Micronutrients, vitamins and minerals, are required nutrients the body requires in very small amounts to help regulate, control, or enhance various physiological functions. The body needs inorganic minerals and organic vitamins to run optimally. Micronutrients can typically be obtained through a balanced diet, but the multibillion dollar supplement industry would have consumers believe that supplements are the only way to achieve ideal health.
Low intake of micronutrients can negatively influence health and performance. Many American diets can lead to nutrient deficiencies due to the typical western diet being too rich in macronutrients and too low in micronutrients, leading to a deficiency, which contributes to the development of many pathologies. For example deficiencies in pyridoxine, pantothenate, zinc, riboflavin, iron, copper, and biotin, impair the synthesis of heme, which may lead to the breakdown of cellular mitochondria, and DNA damage, which may lead to diminished immune function and neuromuscular function (Ames, 2006). A deficiency in B vitamins, magnesium and zinc may compromise the sequence of ATP production from food, and may cause tiredness, decrease concentration, and increase chance of infection (Huskisson, Maggini, & Ruf, 2007). Lukaski (2004) also explains that deficiencies in magnesium increases oxygen demands in submaximal exercise, therefore decreasing performance. Low micronutrient consumption can be problematic.
Supplementation of micronutrients through multivitamin/mineral tablets has generally been found to be a safe intervention to address an individuals nutrient gap when faced with a nutritional deficiency, when consuming the recommended dosage (Biesalski & Tinz, 2017). However, it is still preferable to consume micronutrients from food. The National Athletic Trainer’s Association recommends people consume a performance diet (Buell et al., 2013). A performance diet consists of a variety healthy foods(fruits, vegetables, whole grains, lean meats, and healthy fats) and contains the required amounts of micronutrients the body needs to function optimally. Also, micronutrients in food are typically absorbed more efficiently in the body, than those found in powders and pills. Supplements are also poorly regulated and safety research may not have been completed on A well-balanced eating plan can negate the need for consumption of a supplement.
Interestingly, the use of an additional micronutrient supplement does not improve performance when a person adheres to an adequate diet (Lukaski, 2004). This goes against the consumer belief that more is always better. An interesting study conducted on Australian college students highlights who uses dietary micronutrient supplements and a fundamental disconnect with their usage. Wiltgren et al. (2015) questioned 1306 freshman about the quality, frequency of their food intake and their dietary supplement intake. The study showed that 56% of students took a micronutrient supplement, at least once a month, and that the students who took a dietary supplement drank less alcohol, did not smoke, had a healthier diet, and generally engaged in healthier behaviors than those who did not take a supplement. The study leads me to believe that often the people who would benefit from a micronutrient supplement, due to poor nutrition, do not take them, and those who would not benefit from a supplement, due to adequate food intake, take supplements.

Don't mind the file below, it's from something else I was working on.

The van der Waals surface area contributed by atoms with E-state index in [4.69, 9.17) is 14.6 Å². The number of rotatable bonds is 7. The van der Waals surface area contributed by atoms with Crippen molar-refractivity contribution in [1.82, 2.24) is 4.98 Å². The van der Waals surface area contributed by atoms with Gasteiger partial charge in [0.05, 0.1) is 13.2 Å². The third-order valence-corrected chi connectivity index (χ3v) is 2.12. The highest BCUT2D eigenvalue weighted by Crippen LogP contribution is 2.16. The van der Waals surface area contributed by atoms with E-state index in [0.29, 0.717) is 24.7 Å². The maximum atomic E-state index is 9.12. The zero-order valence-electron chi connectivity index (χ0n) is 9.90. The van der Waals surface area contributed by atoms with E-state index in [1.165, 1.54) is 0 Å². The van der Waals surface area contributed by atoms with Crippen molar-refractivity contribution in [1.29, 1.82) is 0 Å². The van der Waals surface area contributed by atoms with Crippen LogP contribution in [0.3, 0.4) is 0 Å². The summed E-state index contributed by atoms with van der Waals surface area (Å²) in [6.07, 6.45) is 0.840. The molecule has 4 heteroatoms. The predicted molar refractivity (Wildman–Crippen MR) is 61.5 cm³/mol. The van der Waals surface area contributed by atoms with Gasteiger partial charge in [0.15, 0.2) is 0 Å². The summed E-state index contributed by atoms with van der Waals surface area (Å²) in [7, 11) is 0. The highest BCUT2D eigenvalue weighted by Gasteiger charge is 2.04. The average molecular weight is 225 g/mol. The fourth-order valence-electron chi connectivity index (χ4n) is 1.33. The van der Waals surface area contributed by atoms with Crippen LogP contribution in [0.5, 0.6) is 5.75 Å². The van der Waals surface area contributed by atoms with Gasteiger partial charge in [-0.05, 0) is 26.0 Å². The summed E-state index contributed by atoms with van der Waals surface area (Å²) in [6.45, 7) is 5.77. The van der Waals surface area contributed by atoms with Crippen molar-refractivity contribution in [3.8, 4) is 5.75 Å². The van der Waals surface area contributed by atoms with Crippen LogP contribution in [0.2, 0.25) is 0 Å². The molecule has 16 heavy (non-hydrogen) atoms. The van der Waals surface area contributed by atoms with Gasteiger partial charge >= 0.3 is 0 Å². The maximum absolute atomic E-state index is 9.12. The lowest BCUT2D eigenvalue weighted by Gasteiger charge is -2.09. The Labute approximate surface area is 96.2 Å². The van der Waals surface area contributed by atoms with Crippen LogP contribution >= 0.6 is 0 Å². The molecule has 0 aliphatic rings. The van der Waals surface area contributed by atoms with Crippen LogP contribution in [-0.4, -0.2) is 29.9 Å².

I would recommend a micronutrient supplement in limited circumstances, such as if a person has a specific nutritional deficiency and the person has been unsuccessful at addressing the issue through improved eating. A registered dietician or physician should be consulted when starting a micronutrient supplement.
Ames, B. N. (2006). Low micronutrient intake may accelerate the degenerative diseases of aging through allocation of scarce micronutrients by triage. Proceedings of the National Academy of Sciences, 103(47), 17589-17594.
Biesalski, H. K., & Tinz, J. (2017). Multivitamin/mineral supplements: Rationale and safety. Nutrition, 33, 76-82.
Buell, J. L., Franks, R., Ransone, J., Powers, M. E., Laquale, K. M., & Carlson-Phillips, A. (2013). National athletic trainers association position statement: Evaluation of dietary supplements for performance nutrition. Journal of Athletic Training, 48(1), 124-136.
Huskisson, E., Maggini, S., & Ruf, M. (2007). The role of vitamins and minerals in energy metabolism and well-being. Journal of International Medical Research, 35(3), 277-289.
Lukaski, H. C. (2004). Vitamin and mineral status: Effects on physical performance. Nutrition, 20(7-8), 632-644.
Wiltgren, A., Booth, A., Kaur, G., Cicerale, S., Lacy, K., Thorpe, M., . . . Riddell, L. (2015). Micronutrient supplement use and diet quality in university students. Nutrients, 7(2), 1094-1107.